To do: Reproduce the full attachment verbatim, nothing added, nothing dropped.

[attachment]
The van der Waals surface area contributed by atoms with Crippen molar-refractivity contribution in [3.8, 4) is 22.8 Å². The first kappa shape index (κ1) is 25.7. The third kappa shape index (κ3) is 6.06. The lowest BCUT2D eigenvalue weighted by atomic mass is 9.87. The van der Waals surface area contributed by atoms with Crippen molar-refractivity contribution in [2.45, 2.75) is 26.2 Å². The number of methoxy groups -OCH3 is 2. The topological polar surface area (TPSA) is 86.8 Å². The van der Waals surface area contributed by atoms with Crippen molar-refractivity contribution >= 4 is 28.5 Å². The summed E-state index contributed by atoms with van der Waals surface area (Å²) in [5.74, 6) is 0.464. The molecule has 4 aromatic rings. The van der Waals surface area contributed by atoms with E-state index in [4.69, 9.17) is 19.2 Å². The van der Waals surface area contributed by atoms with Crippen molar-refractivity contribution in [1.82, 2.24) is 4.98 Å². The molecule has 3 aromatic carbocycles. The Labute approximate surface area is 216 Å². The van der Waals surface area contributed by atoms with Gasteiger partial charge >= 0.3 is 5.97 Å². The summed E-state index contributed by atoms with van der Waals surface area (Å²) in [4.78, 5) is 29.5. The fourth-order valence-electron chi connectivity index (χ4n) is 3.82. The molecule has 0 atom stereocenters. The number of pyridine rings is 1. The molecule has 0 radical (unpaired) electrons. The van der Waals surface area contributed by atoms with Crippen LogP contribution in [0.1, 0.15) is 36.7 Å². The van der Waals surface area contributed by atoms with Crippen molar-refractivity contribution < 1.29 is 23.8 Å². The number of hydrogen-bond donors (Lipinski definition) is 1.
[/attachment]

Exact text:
The van der Waals surface area contributed by atoms with Crippen molar-refractivity contribution in [3.8, 4) is 22.8 Å². The first kappa shape index (κ1) is 25.7. The third kappa shape index (κ3) is 6.06. The lowest BCUT2D eigenvalue weighted by atomic mass is 9.87. The van der Waals surface area contributed by atoms with Crippen molar-refractivity contribution in [2.45, 2.75) is 26.2 Å². The number of methoxy groups -OCH3 is 2. The topological polar surface area (TPSA) is 86.8 Å². The van der Waals surface area contributed by atoms with Crippen molar-refractivity contribution >= 4 is 28.5 Å². The summed E-state index contributed by atoms with van der Waals surface area (Å²) in [5.74, 6) is 0.464. The molecule has 4 aromatic rings. The van der Waals surface area contributed by atoms with E-state index in [4.69, 9.17) is 19.2 Å². The van der Waals surface area contributed by atoms with Crippen molar-refractivity contribution in [1.82, 2.24) is 4.98 Å². The molecule has 3 aromatic carbocycles. The Labute approximate surface area is 216 Å². The van der Waals surface area contributed by atoms with Gasteiger partial charge >= 0.3 is 5.97 Å². The summed E-state index contributed by atoms with van der Waals surface area (Å²) in [4.78, 5) is 29.5. The fourth-order valence-electron chi connectivity index (χ4n) is 3.82. The molecule has 0 atom stereocenters. The number of pyridine rings is 1. The molecule has 0 radical (unpaired) electrons. The van der Waals surface area contributed by atoms with Crippen LogP contribution in [0.1, 0.15) is 36.7 Å². The van der Waals surface area contributed by atoms with Crippen molar-refractivity contribution < 1.29 is 23.8 Å². The number of hydrogen-bond donors (Lipinski definition) is 1.